An Integrated Peritoneal Dialysis/Home Hemodialysis “Home-First” Vision: A Call to Action for an Integrated Home Dialysis–First System

Dialysis leads to massive changes in an individual’s lifestyle. This is especially true for in-center conventional hemodialysis (CHD), which necessitates that patients constantly travel back and forth to their dialysis facility at least three times a week.

Home dialysis, which includes peritoneal dialysis (PD) and home hemodialysis (HHD), is an attractive alternative to CHD, allowing dialysis treatment in the patient’s own environment. Home dialysis also helps to preserve quality of life and gives patients a sense of empowerment. Patients who undergo dialysis at home generally have superior survival and quality of life compared with those who use a dialysis facility. From a socioeconomic perspective, home dialysis substantially reduces dialysis-related costs. It especially decreases the staff requirements at dialysis facilities and limits technique-related expenses, particularly for PD. These patient-centered and economic advantages have led to the promotion of home dialysis in many regions.

Traditionally, PD has been the most common form of home dialysis, accounting for 11 percent of the world’s total dialysis population and ranging between 2 percent and 74 percent of dialysis patients in different countries. PD offers several significant advantages compared with hemodialysis, including possibly enhanced survival in the first few years, better preservation of residual kidney function, greater suitability to incremental (progressive) dialysis, delayed need for fistula surgery, reduced erythropoietin requirements, reduced blood transfusion requirements, decreased risk of blood-borne infections, and higher levels of patient satisfaction with treatment. PD also delivers a more continuous form of dialysis and, by its home modality nature, helps to better maintain patient autonomy. Balanced against these advantages, a main limitation of PD is that many patients are unable to continue with the treatment after 2 or 3 years, often because of infection (peritonitis), catheter-related problems, or inadequate removal of wastes or fluid. Given that PD is an excellent first dialysis modality because of its benefits and possibly early survival advantage, the classic integrated dialysis model (also known as the PD-first model) was proposed some years ago. According to this model, to achieve the best possible outcomes, patients would start dialysis with PD and then transfer to CHD when PD was no longer possible or no longer the best option for the patient. For example, a new dialysis patient would stay with PD for a few years and then switch to CHD when clearance or infection became an issue. Although interesting, this classic integrated dialysis model completely overlooked the important option of HHD.

Home HD can be performed according to a variety of regimens, including short daily (2.5 to 3 hours, five or more times per week), long (more than 5.5 hours, three to four times per week) or long frequent (more than 5.5 hours, five or more times per week). Independently of the chosen regimen, HHD provides high-quality dialysis and is more cost-effective than CHD. On top of the general advantages of home dialysis, such as independence and better quality and length of life, HHD has been shown to be associated with improved heart structure and function, blood pressure, and blood chemistry (including phosphate control). However, despite these clear advantages of HHD, the prevalent belief among kidney specialists that HHD is superior to CHD, and the growing interest in HHD over the past decade, the global uptake of HHD is very low (less than 5 to 10 percent) except in a few countries (such as Australia, New Zealand, and Uruguay).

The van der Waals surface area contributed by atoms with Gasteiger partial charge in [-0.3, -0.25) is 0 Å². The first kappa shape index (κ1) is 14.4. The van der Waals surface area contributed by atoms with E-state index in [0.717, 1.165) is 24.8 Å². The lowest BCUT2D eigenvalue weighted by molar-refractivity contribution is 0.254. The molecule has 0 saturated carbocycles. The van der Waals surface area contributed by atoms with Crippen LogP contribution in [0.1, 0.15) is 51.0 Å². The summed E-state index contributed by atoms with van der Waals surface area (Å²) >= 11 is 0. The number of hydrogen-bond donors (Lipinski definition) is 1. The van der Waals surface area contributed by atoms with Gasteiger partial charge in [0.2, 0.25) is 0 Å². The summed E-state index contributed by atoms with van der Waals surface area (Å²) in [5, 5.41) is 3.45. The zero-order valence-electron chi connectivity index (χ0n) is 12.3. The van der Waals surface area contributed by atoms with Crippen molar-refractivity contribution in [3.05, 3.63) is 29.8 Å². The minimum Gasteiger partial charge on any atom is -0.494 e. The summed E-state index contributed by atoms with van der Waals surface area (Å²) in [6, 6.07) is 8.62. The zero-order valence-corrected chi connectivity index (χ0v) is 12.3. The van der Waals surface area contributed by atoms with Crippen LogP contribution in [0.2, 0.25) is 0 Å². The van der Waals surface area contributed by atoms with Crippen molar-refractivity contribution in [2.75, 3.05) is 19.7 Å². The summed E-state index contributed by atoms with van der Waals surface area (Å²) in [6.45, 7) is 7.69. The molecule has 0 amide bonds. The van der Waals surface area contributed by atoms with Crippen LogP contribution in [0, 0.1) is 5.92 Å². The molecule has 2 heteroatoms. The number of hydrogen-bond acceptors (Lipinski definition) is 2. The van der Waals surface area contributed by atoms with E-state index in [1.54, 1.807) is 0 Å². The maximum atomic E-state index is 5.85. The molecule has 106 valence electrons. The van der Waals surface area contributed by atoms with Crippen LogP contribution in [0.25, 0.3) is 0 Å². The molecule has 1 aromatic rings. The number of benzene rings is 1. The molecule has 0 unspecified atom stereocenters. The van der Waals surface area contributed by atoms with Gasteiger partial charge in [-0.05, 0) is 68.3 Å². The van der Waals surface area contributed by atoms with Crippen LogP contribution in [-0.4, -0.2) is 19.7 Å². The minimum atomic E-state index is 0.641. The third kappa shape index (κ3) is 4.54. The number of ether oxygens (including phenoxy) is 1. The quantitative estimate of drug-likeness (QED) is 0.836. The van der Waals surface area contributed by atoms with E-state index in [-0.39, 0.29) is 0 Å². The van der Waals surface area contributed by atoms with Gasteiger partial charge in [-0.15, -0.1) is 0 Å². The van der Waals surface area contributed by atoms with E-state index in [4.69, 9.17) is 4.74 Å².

We therefore propose a new integrated home dialysis model that should be the new paradigm of home-based dialysis. In this home-first model, a patient would begin dialysis with PD and then be referred to HHD once PD is no longer suitable. Hence, CHD would be considered only as a last resort, once both PD and HHD have been unsuccessful, or if these modalities are not suitable for the patient. As stated before, PD is an excellent first dialysis modality for patients with ESRD. Transition from PD to HHD takes advantage of the significant patient benefits that accrue from both dialysis modalities and potentially avoids the appreciable lifestyle upheaval and deterioration in functional status that not infrequently accompanies the transfer to CHD. Moreover, the ability of PD patients to understand dialysis principles and to manage their own treatments puts them one step ahead for a successful HHD training experience. Given that only a small number of patients will quit PD because of failure to cope with home-based self-care treatments, we propose that a substantial proportion of patients in whom PD is unsuccessful could be transferred to HHD programs. To date, small studies have evaluated the feasibility and outcome of such a transition. However, even in centers with a specific interest in home-based dialysis, only a small proportion of patients completing PD therapy transferred directly to HHD. Although the more complicated HHD training can also limit the transition from PD to HHD, we believe that further evaluation and promotion of the integrated home dialysis model can significantly increase the overall capture for home dialysis modalities and improve patients’ care, quality of life, and outcomes. It is time to rethink our dialysis model to implement a home-first vision.